Almost decided something

The Chair will also have a role in consenting to the submission of late papers. However, the committee may choose not to accept papers tabled at the meeting or circulated outside the meeting pack, if they require time for review and discussion.

Items for discussion

These are items that require input from committee members, and conversation/debate before an action is taken (or not).

Each item for discussion is considered in the order they appear on the agenda. If there is good reason to change the order, the Chair seeks the attending members’ approval to re-order items.

The Chair gives a brief introduction for each item. If a report or a discussion paper is presented, either in the meeting papers or tabled at the meeting, the Chair invites the submitter to introduce it. The purpose of the introduction is to draw attention to key points and issues to aid discussion, and should not repeat material already provided to the members.

The Chair then invites open discussion, and facilitates a debate which draws out the full range of opinions held by members present.

If appropriate, at the end of the discussion a motion is proposed and seconded.

Items for noting

Items for noting are materials for the committee members to read prior to the meeting, and do not require decision, action or discussion.  Items included here may include correspondence received, upcoming significant dates, and reports from sub-committees.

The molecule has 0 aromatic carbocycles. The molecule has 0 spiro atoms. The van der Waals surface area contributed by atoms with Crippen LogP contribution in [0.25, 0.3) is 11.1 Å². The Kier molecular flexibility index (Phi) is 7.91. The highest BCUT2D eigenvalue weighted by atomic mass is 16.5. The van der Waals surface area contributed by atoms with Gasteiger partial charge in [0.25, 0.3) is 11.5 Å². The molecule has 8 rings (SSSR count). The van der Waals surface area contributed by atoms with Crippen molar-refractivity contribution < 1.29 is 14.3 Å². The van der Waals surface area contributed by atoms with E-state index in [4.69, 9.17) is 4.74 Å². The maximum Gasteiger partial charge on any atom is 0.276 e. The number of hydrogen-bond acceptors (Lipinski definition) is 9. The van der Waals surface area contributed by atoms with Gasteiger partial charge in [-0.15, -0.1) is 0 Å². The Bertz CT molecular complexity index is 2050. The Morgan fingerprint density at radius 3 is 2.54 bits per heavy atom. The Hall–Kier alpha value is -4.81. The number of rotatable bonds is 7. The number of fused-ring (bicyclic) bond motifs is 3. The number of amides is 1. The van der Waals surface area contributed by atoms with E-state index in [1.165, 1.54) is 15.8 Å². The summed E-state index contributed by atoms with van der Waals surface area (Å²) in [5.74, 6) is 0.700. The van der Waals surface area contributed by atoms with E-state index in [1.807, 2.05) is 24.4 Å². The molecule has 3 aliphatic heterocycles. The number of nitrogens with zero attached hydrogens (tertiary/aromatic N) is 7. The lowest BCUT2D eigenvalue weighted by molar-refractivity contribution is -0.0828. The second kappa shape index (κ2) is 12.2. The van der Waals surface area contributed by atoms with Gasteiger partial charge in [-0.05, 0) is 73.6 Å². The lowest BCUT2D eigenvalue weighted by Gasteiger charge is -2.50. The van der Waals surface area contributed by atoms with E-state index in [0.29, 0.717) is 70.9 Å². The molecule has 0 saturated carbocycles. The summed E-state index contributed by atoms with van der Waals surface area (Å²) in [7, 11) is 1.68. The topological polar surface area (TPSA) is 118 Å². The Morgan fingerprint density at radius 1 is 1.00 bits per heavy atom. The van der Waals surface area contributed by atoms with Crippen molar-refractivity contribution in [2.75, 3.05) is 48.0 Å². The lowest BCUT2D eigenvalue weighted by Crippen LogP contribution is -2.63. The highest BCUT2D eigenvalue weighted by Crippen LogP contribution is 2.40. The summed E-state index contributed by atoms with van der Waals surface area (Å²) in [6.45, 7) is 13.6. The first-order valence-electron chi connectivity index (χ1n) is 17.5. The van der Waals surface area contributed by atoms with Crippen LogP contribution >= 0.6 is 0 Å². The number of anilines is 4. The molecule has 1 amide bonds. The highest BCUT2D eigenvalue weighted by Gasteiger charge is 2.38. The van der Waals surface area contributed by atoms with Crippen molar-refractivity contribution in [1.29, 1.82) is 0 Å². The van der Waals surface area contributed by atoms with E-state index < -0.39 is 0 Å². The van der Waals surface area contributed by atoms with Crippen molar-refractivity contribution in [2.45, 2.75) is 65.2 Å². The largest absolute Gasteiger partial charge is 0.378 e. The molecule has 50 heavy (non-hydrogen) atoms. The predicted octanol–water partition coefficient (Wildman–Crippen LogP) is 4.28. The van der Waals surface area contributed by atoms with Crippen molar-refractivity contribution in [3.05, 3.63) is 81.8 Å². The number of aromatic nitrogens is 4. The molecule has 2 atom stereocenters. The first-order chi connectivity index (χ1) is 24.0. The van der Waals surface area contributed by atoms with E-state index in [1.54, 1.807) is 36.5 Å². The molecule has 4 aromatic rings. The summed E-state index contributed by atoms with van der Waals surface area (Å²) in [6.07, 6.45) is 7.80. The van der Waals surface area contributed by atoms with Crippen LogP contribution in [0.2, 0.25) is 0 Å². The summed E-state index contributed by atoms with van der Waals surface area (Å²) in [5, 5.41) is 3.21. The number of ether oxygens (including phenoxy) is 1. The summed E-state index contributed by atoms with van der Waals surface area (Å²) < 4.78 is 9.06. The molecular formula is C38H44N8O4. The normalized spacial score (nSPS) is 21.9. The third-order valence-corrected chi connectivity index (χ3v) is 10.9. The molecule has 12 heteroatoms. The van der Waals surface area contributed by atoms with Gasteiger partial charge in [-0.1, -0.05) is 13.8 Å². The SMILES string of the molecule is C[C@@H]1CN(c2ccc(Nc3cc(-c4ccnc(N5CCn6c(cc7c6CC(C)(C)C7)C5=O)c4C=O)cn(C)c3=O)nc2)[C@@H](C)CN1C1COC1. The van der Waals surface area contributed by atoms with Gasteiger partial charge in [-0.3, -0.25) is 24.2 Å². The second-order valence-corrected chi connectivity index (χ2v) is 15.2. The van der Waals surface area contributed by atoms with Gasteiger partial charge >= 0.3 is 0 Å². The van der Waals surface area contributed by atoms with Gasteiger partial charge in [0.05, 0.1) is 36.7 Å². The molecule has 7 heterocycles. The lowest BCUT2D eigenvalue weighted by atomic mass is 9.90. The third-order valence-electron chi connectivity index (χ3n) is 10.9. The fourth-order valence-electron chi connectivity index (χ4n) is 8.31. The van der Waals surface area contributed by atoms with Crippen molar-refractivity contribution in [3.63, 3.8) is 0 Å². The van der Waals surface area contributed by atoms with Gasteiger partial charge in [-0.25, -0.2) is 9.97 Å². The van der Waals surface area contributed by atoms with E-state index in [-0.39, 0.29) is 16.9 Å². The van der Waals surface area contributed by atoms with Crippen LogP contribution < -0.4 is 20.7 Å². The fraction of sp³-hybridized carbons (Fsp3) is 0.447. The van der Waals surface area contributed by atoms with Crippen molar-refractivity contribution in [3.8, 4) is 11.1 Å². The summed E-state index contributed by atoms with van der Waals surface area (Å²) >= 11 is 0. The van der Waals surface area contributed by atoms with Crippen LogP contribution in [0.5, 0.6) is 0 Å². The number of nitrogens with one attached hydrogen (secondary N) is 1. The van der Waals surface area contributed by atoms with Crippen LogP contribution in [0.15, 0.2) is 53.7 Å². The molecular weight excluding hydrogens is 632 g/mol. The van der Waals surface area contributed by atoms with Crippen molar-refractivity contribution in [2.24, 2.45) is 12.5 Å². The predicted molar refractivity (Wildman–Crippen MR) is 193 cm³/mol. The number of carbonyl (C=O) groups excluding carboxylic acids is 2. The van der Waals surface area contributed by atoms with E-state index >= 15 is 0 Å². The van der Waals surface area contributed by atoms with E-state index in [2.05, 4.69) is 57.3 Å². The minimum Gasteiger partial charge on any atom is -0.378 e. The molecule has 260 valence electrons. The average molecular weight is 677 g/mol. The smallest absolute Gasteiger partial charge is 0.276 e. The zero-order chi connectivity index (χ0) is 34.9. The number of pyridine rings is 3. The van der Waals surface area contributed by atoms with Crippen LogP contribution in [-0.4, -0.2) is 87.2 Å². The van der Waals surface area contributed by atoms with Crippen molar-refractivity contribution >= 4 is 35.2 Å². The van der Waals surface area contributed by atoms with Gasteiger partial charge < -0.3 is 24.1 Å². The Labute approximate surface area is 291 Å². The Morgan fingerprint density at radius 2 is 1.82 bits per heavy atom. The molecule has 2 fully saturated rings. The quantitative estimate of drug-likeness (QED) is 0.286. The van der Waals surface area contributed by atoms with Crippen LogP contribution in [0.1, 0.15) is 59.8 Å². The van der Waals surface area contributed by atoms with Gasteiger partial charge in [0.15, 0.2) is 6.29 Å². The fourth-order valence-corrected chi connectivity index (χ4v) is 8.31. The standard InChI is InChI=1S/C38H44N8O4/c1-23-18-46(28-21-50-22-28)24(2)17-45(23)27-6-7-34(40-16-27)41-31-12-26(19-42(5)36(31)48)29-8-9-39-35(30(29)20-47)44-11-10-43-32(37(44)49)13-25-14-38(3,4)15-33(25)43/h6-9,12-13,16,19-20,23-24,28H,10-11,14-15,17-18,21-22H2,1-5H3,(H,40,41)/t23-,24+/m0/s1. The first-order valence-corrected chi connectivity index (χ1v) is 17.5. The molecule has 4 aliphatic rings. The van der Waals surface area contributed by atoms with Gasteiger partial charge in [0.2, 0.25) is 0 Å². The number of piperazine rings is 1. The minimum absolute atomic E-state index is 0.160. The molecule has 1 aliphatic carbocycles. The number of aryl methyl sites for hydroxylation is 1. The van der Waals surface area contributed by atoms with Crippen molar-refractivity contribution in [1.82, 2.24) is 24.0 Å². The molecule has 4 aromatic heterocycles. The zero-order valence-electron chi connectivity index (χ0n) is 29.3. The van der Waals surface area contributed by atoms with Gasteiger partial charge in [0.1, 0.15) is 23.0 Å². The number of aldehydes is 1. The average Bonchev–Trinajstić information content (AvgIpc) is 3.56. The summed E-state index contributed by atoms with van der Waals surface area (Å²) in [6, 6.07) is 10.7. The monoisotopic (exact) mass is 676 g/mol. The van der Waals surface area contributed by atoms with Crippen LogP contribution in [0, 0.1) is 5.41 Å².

Items for noting can be dealt with altogether. The Chair asks the committee if they have questions about any of the items for noting. If no questions are forthcoming, the items for noting are taken as read.


TAIL of the Agenda: closing items

Other business

The Chair invites members to raise other matters. The Chair may allow small matters to be discussed and resolved, if the meeting close time has not yet passed. The Chair does not permit discussion for significant matters under this item, on the basis that the committee must have adequate time to prepare for informed discussion. The Secretary notes these matters for inclusion in a future agenda.

Meeting close

The Chair thanks any visitors to the meeting (unless this was done at the end of earlier items) and thanks members for their attendance and contribution.

The Chair declares the meeting closed.


After the meeting

Follow up with the Secretary

This step lies outside the official agenda, but is an important step in accurately documenting the outcomes of the meeting. The Chair asks the Secretary whether there is any aspect of the meeting that he/she would like to discuss before writing the minutes. This could be anything from the correct spelling of visitor’s names, clarification of special terms or acronyms that were used, to highlighting confidential or sensitive material that should be treated with care when writing the minutes.



The meeting structure presented above is suitable for any committee meeting. Some of the recommended agenda items may not be required at every meeting, but having this template in place will ensure there is a place for everything that could possibly come up.

Click here if you would like to receive my MS Word template for a Meeting Agenda that follows this structure, and further tips for using it effectively.

Anatomy of an effective meeting agenda